In Sudhir Gopi v Indira Gandhi National Open University (2017), the Delhi High Court held that arbitrators could not lift the corporate veil to impose liability on individuals who were not parties to the arbitration agreement. Stressing the importance of consent in arbitration, the court ruled that the mechanism of “lifting the corporate veil” cannot be applied in arbitration to pass orders against persons who had not consented to arbitration. For more details, click here.

Recovery from corporate debtors under the Bankruptcy and Insolvency Code, 2016 – existence of “dispute”

The newly-introduced Bankruptcy and Insolvency Code (B&I Code) aims to speed up recovery from defaulting borrowers and facilitate business restructuring and turnaround. A first step for a creditor seeking to recover debts is to issue a notice demanding payment. The B&I Code provides a short time of 10 days for the debtor to either pay the amount demanded or, alternatively, issue a reply explaining the existence of a dispute (section 8(2)). The rules set a high standard on the existence of disputes. Creditors must show that dispute existed prior to the issue of demand notice by the creditor. This is meant to check the tendency for debtors to raise spurious disputes to avoid/delay payments.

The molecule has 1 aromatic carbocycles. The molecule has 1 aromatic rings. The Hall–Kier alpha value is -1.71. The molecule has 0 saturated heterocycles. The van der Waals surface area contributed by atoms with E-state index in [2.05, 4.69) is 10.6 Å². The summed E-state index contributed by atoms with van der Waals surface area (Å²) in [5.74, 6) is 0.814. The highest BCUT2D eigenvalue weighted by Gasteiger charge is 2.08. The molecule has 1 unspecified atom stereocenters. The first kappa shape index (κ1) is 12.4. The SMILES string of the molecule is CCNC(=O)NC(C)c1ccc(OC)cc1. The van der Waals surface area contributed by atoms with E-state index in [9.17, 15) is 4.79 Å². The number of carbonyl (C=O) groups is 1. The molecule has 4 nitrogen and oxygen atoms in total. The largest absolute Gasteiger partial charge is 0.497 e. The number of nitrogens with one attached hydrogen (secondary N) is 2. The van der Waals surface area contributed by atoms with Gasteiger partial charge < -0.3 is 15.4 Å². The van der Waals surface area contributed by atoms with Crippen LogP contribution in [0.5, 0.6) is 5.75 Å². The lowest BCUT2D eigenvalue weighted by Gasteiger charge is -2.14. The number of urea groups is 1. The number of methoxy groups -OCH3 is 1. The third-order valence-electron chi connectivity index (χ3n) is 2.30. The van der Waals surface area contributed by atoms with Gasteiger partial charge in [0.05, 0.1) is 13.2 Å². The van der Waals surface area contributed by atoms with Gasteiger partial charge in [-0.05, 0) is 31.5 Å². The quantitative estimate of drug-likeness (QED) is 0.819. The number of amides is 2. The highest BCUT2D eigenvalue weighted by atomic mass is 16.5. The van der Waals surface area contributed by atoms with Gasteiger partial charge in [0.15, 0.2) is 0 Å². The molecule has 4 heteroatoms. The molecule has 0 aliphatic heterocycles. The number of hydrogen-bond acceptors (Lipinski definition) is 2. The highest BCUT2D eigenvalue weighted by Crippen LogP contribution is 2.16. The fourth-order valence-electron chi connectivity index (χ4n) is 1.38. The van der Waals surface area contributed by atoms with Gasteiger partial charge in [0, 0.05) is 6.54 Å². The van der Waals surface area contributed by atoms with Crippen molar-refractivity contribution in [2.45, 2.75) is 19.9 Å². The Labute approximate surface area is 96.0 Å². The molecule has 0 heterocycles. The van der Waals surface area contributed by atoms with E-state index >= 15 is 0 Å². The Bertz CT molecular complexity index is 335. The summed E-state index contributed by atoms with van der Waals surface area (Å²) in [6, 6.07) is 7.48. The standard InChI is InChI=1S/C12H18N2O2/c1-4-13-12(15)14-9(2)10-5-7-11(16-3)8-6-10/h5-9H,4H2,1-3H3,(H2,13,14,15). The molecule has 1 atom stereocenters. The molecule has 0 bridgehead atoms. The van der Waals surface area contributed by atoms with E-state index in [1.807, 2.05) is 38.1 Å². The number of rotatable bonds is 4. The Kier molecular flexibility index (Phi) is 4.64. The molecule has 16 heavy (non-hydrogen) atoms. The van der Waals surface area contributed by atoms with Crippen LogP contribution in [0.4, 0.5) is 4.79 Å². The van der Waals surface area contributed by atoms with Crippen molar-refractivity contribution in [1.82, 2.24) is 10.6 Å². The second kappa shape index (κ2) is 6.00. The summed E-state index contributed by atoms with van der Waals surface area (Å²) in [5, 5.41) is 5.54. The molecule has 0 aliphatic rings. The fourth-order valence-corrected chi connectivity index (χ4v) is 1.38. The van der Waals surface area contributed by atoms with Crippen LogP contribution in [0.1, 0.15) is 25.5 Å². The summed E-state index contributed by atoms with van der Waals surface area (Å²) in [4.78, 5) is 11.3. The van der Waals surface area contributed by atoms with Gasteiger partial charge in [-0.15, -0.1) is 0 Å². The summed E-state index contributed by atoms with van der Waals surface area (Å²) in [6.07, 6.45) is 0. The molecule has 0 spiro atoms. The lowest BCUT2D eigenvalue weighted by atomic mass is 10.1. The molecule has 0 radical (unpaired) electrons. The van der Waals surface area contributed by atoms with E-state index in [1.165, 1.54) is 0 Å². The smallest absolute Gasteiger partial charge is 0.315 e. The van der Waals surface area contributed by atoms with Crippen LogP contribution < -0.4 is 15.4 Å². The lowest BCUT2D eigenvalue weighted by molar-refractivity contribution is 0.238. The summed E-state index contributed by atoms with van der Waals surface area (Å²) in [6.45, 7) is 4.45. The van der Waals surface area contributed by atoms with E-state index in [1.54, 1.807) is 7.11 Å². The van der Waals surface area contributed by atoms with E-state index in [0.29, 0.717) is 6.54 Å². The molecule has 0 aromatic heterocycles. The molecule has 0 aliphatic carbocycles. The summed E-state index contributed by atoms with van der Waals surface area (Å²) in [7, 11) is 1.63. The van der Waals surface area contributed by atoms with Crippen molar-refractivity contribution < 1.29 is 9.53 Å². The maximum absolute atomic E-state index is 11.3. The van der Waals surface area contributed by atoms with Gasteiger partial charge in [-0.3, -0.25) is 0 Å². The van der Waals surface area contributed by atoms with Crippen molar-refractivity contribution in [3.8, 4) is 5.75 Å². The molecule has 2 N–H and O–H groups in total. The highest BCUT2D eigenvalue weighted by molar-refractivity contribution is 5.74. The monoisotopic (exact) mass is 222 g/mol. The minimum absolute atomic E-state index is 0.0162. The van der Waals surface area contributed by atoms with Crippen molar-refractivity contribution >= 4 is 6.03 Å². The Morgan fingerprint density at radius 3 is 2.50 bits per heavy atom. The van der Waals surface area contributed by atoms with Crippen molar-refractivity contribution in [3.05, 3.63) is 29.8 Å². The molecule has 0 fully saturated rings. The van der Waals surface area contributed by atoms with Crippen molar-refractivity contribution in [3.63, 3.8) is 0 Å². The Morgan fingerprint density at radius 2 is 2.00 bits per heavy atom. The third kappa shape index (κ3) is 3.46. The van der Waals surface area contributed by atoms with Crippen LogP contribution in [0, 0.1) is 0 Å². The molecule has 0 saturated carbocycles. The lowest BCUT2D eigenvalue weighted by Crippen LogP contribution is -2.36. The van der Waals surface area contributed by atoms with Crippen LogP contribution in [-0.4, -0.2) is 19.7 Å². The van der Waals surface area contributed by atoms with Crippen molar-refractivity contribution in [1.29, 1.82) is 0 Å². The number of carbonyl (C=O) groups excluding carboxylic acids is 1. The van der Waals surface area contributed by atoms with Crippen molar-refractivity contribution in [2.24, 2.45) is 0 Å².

The National Company Law Tribunal (Principal Bench) considered the issue about the dispute plea raised by a creditor and its impact. In One Coat Plaster v Ambience Private Limited (2017), NCLT applied a seemingly low bar and rejected the creditor’s application relying on a delayed reply issued by the debtor. The debt arose from contract work dues and the debtor raised issues about the quality of work done by the creditor. However, the reply was issued beyond the time limit permitted under the B&I Code and there was little evidence of any dispute being raised before the creditor issued its demand. The decision of NCLT could have a dampening effect on recovery proceedings under the B&I Code and undermine the position of creditors. For more information, click here.

VHVK Law Partners

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VHVK Law Bulletin, is issued for information purposes only and does not constitute legal advice. For more information on any of the material covered here and/or their implications for your situation, please obtain competent legal advice.